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I am about to buy my first Raspberry pi (Raspberry pi 3). I will have to order it via the net and it will take a few weeks to arrive, so I decided to make a list of what i really need to buy and what can be substituted with the things I already have at home. It would be sad to wait for other parts to arrive, if I miss something.

I am intended to order only the Raspberry pi 3 itself and a box for it. But there are other parts I have doubts about.

  1. Power. I have a spare Power Bank. It is 12,000 mAh, it has two USB outputs - both 5v, 1A and 2.1A. I assume it can be used to power the pi. I've read that the third pi is more power-consuming. Will my Power Bank still be enough?

  2. Screen. I have an old monitor to use with pi, but another idea came to me - I have some old iPhones. Quick search showed that there are some ways to use it as a screen for pi. However, I am not sure if it can be done with software only. Maybe something Wi-Fi-based, as there is a Wi-fi adapter in pi 3 (there is one, right?) and I also have a good USB Wi-Fi adapter to use with pi and make a pair with iPhone. So, are there any non-harware ways to transmit picture (or at least to use terminal for input-output) using iPhone (jailbreak is not an issue)?

  3. Controls. The mouse and keyboard are not a problem, but I own an old bluetooth keyboard which is SPP-based and it does not work with most of the todays devices. I assume it is more of a driver question, but maybe someone here knows whether it will work or not.

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You power bank will work (with the 2.1 Amp output), but it may not work for continuous operation. Not all power banks can charge while supplying power. Also undervoltage is the source of numerous problems (e.g. SD card corruption, networking issues, freeze ups). As a result I would suggest getting a power adapter (the recommendation is for 5 Volts 2.5 Amps), you can always switch to the power bank afterwards. as you point out it would be sad having to wait for an adapter because you can only use your Pi a few hours at a time.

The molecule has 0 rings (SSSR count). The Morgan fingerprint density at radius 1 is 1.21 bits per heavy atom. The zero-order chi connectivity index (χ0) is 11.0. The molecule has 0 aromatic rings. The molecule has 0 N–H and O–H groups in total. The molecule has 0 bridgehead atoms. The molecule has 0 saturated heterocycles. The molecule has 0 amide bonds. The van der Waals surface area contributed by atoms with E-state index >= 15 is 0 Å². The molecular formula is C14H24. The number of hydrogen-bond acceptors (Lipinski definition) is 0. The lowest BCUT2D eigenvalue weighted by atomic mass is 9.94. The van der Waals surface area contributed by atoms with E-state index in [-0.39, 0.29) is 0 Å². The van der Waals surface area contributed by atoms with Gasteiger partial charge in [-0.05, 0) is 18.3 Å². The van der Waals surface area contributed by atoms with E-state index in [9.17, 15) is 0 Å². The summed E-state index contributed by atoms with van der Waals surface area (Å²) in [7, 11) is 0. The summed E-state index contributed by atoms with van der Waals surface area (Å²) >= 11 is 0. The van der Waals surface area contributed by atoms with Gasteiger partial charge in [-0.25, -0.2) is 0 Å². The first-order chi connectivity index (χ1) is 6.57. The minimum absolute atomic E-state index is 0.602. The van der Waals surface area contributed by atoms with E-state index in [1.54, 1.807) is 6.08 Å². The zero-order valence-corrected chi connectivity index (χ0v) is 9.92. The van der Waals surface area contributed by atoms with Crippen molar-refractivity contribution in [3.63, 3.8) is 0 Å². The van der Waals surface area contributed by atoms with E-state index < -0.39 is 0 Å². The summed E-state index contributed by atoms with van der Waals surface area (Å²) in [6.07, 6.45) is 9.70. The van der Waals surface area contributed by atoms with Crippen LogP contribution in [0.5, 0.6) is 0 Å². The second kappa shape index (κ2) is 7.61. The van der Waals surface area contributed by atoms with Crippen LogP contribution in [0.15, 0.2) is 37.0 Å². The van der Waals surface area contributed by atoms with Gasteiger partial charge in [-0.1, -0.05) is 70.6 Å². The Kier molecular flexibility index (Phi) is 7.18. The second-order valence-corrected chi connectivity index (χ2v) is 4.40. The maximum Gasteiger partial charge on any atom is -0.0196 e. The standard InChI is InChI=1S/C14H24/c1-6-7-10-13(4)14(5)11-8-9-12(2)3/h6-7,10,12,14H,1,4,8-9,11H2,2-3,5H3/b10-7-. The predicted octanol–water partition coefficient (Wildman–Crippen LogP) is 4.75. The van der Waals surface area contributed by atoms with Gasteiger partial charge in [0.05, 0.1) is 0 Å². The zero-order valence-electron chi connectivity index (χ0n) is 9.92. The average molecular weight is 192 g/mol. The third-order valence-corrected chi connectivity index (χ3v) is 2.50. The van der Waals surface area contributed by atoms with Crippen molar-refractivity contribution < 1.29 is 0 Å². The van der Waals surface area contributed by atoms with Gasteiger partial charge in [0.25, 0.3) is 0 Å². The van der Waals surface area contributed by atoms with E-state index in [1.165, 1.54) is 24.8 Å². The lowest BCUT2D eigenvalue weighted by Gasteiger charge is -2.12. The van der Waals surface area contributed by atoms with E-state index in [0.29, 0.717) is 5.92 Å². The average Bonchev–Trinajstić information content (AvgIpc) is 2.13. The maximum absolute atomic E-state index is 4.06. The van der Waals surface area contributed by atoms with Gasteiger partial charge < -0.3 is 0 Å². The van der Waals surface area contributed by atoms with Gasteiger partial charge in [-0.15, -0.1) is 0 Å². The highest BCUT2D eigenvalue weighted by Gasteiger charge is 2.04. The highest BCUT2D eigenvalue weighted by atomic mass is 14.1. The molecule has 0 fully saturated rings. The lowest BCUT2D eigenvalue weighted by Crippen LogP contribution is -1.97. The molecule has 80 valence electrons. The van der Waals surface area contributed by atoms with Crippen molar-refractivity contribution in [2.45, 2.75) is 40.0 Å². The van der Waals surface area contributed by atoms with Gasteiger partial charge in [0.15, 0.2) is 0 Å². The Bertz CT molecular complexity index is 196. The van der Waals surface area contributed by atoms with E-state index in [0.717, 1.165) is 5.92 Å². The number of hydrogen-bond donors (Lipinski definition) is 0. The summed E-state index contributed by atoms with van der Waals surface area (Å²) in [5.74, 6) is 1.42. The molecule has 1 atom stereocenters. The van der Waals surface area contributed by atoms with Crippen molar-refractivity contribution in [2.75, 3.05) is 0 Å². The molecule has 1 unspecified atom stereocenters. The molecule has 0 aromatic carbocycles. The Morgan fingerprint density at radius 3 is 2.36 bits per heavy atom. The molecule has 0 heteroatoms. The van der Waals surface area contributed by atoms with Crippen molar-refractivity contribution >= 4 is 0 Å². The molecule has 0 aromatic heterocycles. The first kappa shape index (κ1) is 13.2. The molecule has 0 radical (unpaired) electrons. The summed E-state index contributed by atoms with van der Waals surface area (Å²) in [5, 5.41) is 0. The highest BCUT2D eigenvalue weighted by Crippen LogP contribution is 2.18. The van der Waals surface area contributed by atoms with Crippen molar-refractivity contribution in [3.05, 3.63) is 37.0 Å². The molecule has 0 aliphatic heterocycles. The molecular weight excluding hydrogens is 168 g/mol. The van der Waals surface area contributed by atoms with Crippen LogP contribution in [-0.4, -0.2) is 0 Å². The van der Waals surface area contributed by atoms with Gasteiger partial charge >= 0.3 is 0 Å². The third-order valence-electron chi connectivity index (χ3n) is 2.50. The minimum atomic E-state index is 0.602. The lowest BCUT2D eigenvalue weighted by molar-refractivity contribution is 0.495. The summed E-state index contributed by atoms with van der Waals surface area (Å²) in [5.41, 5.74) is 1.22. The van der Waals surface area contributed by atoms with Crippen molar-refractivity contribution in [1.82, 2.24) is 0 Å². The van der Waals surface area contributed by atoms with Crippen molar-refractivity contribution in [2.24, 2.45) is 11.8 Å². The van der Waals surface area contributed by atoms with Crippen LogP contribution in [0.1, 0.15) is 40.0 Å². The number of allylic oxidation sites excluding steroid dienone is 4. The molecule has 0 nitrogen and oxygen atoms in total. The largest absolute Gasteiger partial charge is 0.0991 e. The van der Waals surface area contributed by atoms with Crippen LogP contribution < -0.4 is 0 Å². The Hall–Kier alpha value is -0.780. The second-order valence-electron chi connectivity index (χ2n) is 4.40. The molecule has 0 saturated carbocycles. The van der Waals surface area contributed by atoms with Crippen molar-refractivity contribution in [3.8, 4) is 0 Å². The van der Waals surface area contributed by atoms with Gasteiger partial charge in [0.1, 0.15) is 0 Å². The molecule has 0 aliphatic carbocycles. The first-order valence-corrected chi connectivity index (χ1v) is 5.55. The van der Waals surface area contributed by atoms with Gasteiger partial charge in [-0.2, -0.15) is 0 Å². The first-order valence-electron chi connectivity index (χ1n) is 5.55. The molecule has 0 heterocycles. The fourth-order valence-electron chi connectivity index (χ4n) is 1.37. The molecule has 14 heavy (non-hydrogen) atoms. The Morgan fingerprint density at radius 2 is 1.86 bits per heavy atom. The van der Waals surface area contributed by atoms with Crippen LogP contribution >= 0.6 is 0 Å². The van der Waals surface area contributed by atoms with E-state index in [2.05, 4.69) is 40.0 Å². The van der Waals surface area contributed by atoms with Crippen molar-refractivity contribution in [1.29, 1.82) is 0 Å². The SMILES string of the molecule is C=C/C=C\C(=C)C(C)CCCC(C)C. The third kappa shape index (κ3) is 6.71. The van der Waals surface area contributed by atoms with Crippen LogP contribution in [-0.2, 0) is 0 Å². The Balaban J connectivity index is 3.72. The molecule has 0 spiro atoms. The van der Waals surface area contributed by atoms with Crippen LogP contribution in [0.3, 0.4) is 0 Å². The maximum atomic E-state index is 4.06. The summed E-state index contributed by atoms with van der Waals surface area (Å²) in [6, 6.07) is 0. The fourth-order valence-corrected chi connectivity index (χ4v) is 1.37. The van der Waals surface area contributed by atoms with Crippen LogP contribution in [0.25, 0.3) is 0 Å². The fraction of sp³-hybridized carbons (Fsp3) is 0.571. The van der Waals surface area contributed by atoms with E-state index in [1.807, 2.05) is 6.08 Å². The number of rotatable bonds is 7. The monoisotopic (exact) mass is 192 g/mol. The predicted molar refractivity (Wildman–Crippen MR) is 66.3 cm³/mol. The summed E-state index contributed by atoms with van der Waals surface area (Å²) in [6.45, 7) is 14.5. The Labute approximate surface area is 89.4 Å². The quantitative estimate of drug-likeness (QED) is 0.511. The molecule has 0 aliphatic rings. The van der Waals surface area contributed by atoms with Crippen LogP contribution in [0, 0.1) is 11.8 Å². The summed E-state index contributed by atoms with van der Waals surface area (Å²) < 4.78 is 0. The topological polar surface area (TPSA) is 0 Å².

The old monitor is the best bet as it makes things simpler especially during initial setup. It will need to have DVI or HDMI and the appropriate cable (DVI to HDMI or HDMI to HDMI). You can use VGA, but it requires an adapter and they seem to be hit or miss.

Again your Bluetooth keyboard may work, but for initial setup I would suggest getting a cheap USB keyboard. Like the power adapter and monitor these will require no additional setup and give you a known stable base to experiment from. For example it is much easier to pair and setup your Bluetooth keyboard with a working USB keyboard and monitor. For completeness the mouse should be a wired USB model as well, though I have successfully used wireless Logitech mice. A wired USB mouse will just work.

Your list does not mention an SD card nor a way to burn the image to the disk, and yes the Pi3 includes WiFi.

I would suggest getting this all from the same place as you get the Pi, it may end up costing more, but you are sure they will work together. For example there are multiple types of DVI to HDMI cables/adapters not all will fit (I made this mistake when I got my first Pi).

As an experienced Linux user I suggest forgoing noobs and install Raspbian directly.

You may want to read through the Pi Foundation's documentation:

  • Thanks for a quick response. I do have an SD card (8GB at least, maybe there is a bigger one) and I used to be installing some linux versions with the help of a bootable USBs which are not so hard to make. Will this method work here? – Deimos Jan 6 '17 at 19:02
  • You can not use a bootable USB to install. You need to burn a disk image to the SD card. There are ways to boot from USB or network, but they all require a minimal SD card image to start the process. An 8GB card is fine to start with. Again depending on how you plan to use your Pi you can always get a bigger card later on. – Steve Robillard Jan 6 '17 at 19:05
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Firstly, I would recommend using a power supply like this as power banks run out of battery (of course) and this could be annoying. Secondly if you are starting of with Pi I would not recommend using IPhone screens as although you can do it it is difficult. To use an old monitor you may need a HDMI to DVI cable like this. Hope this helps.

  • If you are going to buy a power supply for the Pi 3 you might as well get a 2.5A one, since it can use that (the one you link is 2A, which is the most other models can use). 5.25V doesn't hurt either if you can find it. – goldilocks Jan 11 '17 at 19:36

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